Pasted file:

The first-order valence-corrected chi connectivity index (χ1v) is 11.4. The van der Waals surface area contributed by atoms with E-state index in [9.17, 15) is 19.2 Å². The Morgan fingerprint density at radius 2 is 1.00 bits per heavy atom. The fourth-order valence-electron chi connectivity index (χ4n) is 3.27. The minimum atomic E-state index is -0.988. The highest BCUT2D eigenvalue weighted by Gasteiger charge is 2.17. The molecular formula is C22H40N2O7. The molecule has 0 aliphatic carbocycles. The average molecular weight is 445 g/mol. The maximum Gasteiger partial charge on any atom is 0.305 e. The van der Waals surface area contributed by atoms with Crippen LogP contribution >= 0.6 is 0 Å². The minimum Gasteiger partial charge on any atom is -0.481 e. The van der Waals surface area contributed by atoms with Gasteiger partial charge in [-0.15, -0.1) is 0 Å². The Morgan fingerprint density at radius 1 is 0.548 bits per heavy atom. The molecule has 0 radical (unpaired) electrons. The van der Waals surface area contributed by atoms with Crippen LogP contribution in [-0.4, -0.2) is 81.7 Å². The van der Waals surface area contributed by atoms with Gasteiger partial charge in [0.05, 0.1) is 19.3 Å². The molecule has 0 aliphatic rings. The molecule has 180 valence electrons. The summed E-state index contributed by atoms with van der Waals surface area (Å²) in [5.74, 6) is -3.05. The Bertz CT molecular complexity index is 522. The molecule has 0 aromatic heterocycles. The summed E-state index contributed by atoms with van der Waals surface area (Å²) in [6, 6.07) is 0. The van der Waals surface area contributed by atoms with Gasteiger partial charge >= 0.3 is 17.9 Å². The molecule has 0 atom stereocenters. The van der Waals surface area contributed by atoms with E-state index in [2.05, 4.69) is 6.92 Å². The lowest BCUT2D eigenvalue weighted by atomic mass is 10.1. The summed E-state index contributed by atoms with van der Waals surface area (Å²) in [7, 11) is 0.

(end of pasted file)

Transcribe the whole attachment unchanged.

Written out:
The first-order valence-corrected chi connectivity index (χ1v) is 11.4. The van der Waals surface area contributed by atoms with E-state index in [9.17, 15) is 19.2 Å². The Morgan fingerprint density at radius 2 is 1.00 bits per heavy atom. The fourth-order valence-electron chi connectivity index (χ4n) is 3.27. The minimum atomic E-state index is -0.988. The highest BCUT2D eigenvalue weighted by Gasteiger charge is 2.17. The molecular formula is C22H40N2O7. The molecule has 0 aliphatic carbocycles. The average molecular weight is 445 g/mol. The maximum Gasteiger partial charge on any atom is 0.305 e. The van der Waals surface area contributed by atoms with Crippen LogP contribution >= 0.6 is 0 Å². The minimum Gasteiger partial charge on any atom is -0.481 e. The van der Waals surface area contributed by atoms with Gasteiger partial charge in [-0.15, -0.1) is 0 Å². The Morgan fingerprint density at radius 1 is 0.548 bits per heavy atom. The molecule has 0 radical (unpaired) electrons. The van der Waals surface area contributed by atoms with Crippen LogP contribution in [-0.4, -0.2) is 81.7 Å². The van der Waals surface area contributed by atoms with Gasteiger partial charge in [0.05, 0.1) is 19.3 Å². The molecule has 0 aliphatic rings. The molecule has 180 valence electrons. The summed E-state index contributed by atoms with van der Waals surface area (Å²) in [5.74, 6) is -3.05. The Bertz CT molecular complexity index is 522. The molecule has 0 aromatic heterocycles. The summed E-state index contributed by atoms with van der Waals surface area (Å²) in [6, 6.07) is 0. The van der Waals surface area contributed by atoms with Gasteiger partial charge >= 0.3 is 17.9 Å². The molecule has 0 atom stereocenters. The van der Waals surface area contributed by atoms with E-state index in [2.05, 4.69) is 6.92 Å². The lowest BCUT2D eigenvalue weighted by atomic mass is 10.1. The summed E-state index contributed by atoms with van der Waals surface area (Å²) in [7, 11) is 0.